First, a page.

Property tax (OZB) was raised by more than 5 percent in 227 Dutch municipalities in 2012 relative to 2011, while only 3 municipalities lowered them. There are enormous regional differences in property tax rates.
The Hague lowers property tax rates
The major cities saw a relatively modest rise in property tax rates. In Amsterdam and Rotterdam they rose by about 2.5 percent and in Utrecht by 1.6 percent. The Hague is the exception, as it lowered its rate by 4.3 percent. Anna Paulowna and Lopik are the two other municipalities that lowered their rates. The highest rate increase was in Lingewaard, where the property tax rate rose by more than 60 percent.
Gainers and losers in property tax rates, 2012
Drop in house prices strengthens higher rates
The rates are considerably higher in Limburg and Groningen than in Utrecht or North-Brabant. This has to do with house prices. A municipality with many expensive homes can charge a low rate and still get a decent return. But as house prices tumble, municipalities have to raise their rates to maintain their income from property tax. Appingedam has the highest rate. Home owners pay about five times as much as someone who lives on Texel for a home with the same value (WOZ).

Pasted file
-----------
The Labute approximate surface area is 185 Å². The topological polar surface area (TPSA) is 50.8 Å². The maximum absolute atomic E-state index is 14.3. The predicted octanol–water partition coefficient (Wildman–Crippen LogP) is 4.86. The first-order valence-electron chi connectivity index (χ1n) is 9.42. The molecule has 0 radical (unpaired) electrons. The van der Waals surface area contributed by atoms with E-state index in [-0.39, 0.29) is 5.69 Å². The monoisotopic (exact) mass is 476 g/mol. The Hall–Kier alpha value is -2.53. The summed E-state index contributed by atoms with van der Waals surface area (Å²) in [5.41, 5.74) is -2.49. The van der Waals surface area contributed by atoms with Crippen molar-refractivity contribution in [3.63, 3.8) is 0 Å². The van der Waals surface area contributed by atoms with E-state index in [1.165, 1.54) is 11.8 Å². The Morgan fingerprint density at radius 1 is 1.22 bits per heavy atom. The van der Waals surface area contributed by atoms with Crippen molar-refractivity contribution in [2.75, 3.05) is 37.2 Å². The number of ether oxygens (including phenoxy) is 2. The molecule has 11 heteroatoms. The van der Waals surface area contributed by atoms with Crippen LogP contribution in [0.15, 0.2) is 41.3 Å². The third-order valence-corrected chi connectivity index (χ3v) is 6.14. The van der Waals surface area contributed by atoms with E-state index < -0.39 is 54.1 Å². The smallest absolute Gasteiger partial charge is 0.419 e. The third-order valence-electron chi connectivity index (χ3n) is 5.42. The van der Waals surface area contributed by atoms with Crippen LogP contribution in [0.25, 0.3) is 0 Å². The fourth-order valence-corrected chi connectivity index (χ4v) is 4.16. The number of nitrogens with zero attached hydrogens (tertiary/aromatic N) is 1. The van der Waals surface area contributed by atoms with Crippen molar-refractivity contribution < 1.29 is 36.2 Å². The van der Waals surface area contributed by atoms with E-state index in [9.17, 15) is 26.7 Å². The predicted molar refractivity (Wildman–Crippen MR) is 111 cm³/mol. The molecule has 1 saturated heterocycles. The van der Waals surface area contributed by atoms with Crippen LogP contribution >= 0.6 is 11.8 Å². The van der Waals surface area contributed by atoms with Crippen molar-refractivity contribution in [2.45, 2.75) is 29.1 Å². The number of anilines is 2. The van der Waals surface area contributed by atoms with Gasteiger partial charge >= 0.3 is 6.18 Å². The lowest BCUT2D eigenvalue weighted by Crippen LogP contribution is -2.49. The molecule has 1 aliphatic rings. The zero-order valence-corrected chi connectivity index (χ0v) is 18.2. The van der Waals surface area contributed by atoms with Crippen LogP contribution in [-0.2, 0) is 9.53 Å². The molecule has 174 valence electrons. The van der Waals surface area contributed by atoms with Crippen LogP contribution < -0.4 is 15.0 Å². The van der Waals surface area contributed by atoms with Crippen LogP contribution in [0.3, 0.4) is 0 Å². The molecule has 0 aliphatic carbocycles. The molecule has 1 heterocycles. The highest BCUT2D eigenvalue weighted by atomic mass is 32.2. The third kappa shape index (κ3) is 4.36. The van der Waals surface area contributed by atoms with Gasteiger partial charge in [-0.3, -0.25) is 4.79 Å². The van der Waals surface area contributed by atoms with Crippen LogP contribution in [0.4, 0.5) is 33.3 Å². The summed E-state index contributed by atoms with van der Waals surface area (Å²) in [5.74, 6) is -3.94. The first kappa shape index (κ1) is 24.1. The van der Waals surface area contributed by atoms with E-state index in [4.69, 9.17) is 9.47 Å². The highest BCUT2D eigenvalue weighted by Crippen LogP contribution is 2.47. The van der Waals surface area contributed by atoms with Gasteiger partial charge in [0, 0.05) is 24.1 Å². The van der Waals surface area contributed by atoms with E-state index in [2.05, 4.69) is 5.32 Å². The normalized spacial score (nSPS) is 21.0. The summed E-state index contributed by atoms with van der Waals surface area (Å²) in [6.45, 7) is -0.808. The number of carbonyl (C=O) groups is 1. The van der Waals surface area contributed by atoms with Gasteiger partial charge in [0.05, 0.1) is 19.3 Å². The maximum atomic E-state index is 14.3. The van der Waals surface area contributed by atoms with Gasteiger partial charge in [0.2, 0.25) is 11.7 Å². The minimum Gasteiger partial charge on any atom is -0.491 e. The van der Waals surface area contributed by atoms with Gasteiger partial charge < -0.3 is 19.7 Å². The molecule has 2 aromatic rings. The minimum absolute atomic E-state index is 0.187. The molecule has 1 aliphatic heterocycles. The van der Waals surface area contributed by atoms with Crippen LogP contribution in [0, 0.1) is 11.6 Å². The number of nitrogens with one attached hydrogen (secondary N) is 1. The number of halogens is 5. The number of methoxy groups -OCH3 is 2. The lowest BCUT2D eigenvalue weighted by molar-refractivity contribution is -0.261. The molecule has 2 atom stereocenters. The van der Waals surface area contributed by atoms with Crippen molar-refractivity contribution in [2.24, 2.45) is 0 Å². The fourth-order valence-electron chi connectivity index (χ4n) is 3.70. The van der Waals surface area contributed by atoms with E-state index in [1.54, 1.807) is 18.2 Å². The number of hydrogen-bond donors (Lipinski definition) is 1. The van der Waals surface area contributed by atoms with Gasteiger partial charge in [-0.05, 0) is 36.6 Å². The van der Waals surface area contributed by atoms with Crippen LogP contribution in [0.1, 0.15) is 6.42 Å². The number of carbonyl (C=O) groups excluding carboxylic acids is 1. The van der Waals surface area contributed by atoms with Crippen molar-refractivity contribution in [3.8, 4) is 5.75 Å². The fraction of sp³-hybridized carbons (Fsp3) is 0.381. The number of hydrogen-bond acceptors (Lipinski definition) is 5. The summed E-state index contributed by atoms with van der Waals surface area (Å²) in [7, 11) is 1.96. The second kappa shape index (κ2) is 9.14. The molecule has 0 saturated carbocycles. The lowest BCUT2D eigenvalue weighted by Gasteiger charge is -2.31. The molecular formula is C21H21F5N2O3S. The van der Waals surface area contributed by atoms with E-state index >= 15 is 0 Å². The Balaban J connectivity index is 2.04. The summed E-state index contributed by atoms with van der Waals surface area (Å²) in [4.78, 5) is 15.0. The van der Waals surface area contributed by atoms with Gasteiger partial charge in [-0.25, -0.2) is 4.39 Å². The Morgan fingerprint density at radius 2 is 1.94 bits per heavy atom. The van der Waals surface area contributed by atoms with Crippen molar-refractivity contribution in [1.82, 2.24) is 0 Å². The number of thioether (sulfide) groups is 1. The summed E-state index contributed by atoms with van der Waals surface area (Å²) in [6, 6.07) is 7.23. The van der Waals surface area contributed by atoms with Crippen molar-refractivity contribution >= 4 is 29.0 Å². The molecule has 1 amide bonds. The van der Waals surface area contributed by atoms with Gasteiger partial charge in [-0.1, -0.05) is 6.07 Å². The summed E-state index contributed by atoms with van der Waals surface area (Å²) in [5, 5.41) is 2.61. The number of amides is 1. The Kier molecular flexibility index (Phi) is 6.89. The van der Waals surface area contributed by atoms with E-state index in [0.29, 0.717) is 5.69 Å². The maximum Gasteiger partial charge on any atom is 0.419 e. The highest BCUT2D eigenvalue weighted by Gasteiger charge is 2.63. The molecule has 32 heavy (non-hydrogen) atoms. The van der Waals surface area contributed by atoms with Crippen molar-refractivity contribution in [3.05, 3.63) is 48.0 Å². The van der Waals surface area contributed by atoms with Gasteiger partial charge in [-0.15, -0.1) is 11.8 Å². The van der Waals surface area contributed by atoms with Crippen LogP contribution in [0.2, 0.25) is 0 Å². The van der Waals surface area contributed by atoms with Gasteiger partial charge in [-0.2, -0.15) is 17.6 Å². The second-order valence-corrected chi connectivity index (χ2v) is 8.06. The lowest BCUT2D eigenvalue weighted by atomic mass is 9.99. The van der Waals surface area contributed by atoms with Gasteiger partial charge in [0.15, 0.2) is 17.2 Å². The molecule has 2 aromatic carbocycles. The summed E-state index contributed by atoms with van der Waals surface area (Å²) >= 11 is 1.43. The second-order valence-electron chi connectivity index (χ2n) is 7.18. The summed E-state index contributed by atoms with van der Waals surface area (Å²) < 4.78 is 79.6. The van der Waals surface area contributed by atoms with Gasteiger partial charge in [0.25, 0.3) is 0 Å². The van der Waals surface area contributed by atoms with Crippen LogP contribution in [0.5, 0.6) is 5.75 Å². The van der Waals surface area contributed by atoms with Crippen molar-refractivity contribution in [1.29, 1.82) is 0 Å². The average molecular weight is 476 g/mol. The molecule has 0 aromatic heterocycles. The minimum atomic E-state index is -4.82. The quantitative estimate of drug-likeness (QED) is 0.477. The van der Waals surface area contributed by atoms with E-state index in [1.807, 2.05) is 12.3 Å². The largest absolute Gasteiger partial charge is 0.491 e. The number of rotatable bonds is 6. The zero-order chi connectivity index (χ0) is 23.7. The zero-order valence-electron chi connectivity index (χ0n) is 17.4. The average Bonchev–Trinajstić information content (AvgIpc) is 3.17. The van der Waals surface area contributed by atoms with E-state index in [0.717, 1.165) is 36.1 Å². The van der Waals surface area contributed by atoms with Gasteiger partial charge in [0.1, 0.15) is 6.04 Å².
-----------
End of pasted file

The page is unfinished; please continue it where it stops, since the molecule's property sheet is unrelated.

Property tax rates per municipality, 2012
Macro norm allows for an extra 90 million euro in property tax in 2013
Central government imposes a macro norm on local governments. All municipalities together were allowed to raise their income from property tax by 3.75 percent in 2012 to a maximum of 3178 million euro. Total revenues budgeted in 2012 amounted to 3237 million euro, 59 million euro more than agreed. Because the macro norm was exceeded, central government lowered it from 3 to 2.76 percent for 2013. This means municipalities can collect nearly 90 million euro more in property tax in 2013 than in 2012.